The U.S. Securities and Exchange Commission suspended trading Friday of Cynk Technology Corp., a mysterious social network operator whose stock price skyrocketed, despite having no members, no revenue, and no assets.
The SEC ordered the stoppage because of "concerns regarding the accuracy and adequacy of information in the marketplace and potentially manipulative transactions in Cynk's common stock."
Cynk's stock jumped 23,067 percent in the past month from just a few pennies to $13.90, making the company worth more than $4 billion. The surge began in May, after closing at 6 cents on the 15, and then jumping 3.650 percent to close at $2.25 on June 17.
The company's background is just as baffling. Its most recent SEC filing, by Cynk's lone employee Marlon Sanchez, listed its headquarters at an office building in Belize City, Belize, but its suite does not exist, the building secretary told Bloomberg. And its website, introbiz.com (plastered with pictures of celebrities it offers to buy contact information for) appears to have been registered by the Scottsdale, Arizona-based Domains By Proxy.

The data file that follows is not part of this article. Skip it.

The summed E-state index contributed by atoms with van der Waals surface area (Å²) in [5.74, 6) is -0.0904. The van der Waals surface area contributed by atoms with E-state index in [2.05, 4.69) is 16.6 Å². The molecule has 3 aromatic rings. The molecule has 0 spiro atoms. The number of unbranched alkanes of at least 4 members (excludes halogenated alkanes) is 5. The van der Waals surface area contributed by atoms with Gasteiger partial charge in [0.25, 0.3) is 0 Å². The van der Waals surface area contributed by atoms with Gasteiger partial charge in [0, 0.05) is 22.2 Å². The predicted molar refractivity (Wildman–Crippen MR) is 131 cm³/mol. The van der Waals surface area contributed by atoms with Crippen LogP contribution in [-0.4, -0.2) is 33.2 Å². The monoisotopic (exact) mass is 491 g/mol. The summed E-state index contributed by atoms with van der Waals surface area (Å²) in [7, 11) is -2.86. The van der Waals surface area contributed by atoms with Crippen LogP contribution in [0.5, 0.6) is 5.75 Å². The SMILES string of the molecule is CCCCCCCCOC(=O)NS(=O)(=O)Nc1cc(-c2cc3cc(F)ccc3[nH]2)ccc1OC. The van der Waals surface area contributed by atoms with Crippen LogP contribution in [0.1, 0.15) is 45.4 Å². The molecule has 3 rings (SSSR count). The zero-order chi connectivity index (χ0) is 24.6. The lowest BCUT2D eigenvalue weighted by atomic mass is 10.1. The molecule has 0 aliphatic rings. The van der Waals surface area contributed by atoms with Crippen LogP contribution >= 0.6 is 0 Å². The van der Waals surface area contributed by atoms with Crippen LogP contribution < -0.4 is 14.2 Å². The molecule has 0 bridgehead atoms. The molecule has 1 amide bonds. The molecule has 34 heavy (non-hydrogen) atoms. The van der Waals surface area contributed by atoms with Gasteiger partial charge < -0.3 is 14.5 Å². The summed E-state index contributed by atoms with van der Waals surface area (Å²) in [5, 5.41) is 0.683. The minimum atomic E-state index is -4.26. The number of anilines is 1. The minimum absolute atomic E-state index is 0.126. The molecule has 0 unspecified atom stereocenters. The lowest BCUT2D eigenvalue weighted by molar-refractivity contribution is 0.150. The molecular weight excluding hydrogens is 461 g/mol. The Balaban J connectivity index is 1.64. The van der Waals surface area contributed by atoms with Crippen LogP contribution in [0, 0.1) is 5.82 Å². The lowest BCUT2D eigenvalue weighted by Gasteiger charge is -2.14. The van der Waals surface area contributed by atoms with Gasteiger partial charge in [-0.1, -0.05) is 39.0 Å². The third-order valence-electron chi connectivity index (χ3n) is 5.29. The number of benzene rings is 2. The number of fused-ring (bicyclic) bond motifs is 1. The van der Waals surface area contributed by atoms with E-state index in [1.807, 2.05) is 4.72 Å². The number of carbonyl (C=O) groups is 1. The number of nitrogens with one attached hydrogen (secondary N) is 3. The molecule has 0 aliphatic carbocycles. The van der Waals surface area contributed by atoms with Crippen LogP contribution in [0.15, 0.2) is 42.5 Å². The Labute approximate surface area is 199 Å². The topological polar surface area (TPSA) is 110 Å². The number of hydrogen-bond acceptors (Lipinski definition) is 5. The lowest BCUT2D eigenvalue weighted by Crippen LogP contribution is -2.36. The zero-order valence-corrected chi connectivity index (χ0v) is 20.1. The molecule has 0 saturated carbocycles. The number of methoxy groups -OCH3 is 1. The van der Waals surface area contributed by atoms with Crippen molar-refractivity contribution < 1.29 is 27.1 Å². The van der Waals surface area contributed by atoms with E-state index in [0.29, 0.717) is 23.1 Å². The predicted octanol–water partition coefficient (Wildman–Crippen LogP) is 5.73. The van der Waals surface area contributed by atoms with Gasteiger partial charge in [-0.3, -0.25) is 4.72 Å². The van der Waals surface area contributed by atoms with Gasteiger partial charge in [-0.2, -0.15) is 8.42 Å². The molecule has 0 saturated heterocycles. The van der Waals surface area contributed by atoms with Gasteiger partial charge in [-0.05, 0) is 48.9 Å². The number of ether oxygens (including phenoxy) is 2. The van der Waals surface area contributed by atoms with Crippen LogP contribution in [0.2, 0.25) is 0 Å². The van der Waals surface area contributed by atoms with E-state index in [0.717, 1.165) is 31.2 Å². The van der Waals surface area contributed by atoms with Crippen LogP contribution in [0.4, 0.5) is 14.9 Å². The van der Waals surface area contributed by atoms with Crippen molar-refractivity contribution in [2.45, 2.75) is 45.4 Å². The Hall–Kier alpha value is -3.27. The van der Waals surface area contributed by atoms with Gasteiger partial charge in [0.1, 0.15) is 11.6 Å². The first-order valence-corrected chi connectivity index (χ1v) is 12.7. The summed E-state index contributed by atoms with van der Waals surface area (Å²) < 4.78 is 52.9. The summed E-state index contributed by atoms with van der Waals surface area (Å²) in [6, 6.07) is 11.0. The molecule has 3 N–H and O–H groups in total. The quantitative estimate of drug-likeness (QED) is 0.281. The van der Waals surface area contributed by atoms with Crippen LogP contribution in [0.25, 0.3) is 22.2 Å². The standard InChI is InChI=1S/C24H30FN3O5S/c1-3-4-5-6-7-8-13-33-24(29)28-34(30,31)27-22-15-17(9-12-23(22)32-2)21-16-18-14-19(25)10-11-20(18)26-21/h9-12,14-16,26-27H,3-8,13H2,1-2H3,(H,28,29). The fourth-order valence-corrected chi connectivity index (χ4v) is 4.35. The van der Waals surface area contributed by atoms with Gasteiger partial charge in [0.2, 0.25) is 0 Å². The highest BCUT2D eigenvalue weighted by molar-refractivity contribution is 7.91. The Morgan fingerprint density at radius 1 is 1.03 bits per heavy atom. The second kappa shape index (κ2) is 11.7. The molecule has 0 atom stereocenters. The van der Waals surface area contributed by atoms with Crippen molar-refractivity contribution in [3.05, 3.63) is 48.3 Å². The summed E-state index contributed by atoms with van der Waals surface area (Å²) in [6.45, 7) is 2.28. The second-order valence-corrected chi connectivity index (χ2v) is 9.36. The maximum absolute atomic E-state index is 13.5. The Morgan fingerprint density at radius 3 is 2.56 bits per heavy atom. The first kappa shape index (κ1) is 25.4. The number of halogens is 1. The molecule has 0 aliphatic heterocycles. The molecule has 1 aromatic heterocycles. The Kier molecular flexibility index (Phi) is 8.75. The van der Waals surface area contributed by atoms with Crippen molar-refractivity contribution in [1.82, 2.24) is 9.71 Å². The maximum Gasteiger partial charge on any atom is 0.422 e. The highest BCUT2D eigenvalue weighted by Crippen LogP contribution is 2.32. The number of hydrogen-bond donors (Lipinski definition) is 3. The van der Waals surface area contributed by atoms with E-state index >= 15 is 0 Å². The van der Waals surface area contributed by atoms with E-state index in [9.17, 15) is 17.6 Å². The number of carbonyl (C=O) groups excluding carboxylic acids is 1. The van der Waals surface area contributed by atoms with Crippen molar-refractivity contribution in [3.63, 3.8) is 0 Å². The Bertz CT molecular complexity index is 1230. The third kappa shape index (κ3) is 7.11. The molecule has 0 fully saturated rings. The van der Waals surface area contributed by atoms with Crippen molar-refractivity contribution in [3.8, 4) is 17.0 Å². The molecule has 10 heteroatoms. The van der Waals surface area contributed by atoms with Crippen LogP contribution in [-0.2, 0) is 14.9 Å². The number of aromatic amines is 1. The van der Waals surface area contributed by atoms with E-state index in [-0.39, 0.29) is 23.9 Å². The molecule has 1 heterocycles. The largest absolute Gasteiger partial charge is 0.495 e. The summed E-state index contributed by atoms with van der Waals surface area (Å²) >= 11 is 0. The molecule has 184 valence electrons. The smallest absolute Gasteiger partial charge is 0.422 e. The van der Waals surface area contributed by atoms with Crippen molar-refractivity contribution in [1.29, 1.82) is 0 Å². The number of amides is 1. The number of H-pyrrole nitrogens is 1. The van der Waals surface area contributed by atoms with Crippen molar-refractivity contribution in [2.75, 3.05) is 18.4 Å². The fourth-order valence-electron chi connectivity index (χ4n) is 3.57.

Jacob Frenkel, a securities attorney at Shulman Rogers and a former SEC enforcement official, told The Wire Cynk's appearance as a small tech company made it a challenge for the SEC to track.
"History suggests that there is a lot of momentum and interest in these companies," he said. "There's always greater volatility in the penny stocks. If the SEC were to stop trading in every small cap stock just because of a 6 cent to 20 cent price rise, it would be issuing dozens of trading suspensions with regularity."
A call placed to the number Cynk listed on its last quarterly filing to the SEC yielded the message, "You have reached an unassigned number."
This article is from the archive of our partner The Wire.
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